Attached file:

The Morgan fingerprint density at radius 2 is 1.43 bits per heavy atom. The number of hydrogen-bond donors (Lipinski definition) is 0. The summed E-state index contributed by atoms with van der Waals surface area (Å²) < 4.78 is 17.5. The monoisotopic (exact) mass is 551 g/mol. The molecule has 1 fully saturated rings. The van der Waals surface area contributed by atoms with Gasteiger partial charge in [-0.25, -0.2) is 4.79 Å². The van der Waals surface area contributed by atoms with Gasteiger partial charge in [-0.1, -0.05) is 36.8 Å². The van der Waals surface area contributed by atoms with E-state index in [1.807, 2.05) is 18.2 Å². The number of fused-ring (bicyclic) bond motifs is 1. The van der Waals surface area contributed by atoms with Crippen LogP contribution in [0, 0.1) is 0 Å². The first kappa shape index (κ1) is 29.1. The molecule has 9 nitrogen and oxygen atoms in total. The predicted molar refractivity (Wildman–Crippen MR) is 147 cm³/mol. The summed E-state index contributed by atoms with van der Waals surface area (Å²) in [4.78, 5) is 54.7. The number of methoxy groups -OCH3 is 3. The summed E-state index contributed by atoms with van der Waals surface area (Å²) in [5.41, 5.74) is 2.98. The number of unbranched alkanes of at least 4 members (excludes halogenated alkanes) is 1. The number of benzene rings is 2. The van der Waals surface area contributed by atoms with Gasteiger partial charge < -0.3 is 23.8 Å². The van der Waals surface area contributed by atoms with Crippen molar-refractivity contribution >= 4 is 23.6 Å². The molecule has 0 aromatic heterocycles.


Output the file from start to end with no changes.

The Morgan fingerprint density at radius 2 is 1.43 bits per heavy atom. The number of hydrogen-bond donors (Lipinski definition) is 0. The summed E-state index contributed by atoms with van der Waals surface area (Å²) < 4.78 is 17.5. The monoisotopic (exact) mass is 551 g/mol. The molecule has 1 fully saturated rings. The van der Waals surface area contributed by atoms with Gasteiger partial charge in [-0.25, -0.2) is 4.79 Å². The van der Waals surface area contributed by atoms with Gasteiger partial charge in [-0.1, -0.05) is 36.8 Å². The van der Waals surface area contributed by atoms with E-state index in [1.807, 2.05) is 18.2 Å². The number of fused-ring (bicyclic) bond motifs is 1. The van der Waals surface area contributed by atoms with Crippen LogP contribution in [0, 0.1) is 0 Å². The first kappa shape index (κ1) is 29.1. The molecule has 9 nitrogen and oxygen atoms in total. The predicted molar refractivity (Wildman–Crippen MR) is 147 cm³/mol. The summed E-state index contributed by atoms with van der Waals surface area (Å²) in [4.78, 5) is 54.7. The number of methoxy groups -OCH3 is 3. The summed E-state index contributed by atoms with van der Waals surface area (Å²) in [5.41, 5.74) is 2.98. The number of unbranched alkanes of at least 4 members (excludes halogenated alkanes) is 1. The number of benzene rings is 2. The van der Waals surface area contributed by atoms with Gasteiger partial charge < -0.3 is 23.8 Å². The van der Waals surface area contributed by atoms with Crippen molar-refractivity contribution >= 4 is 23.6 Å². The molecule has 0 aromatic heterocycles.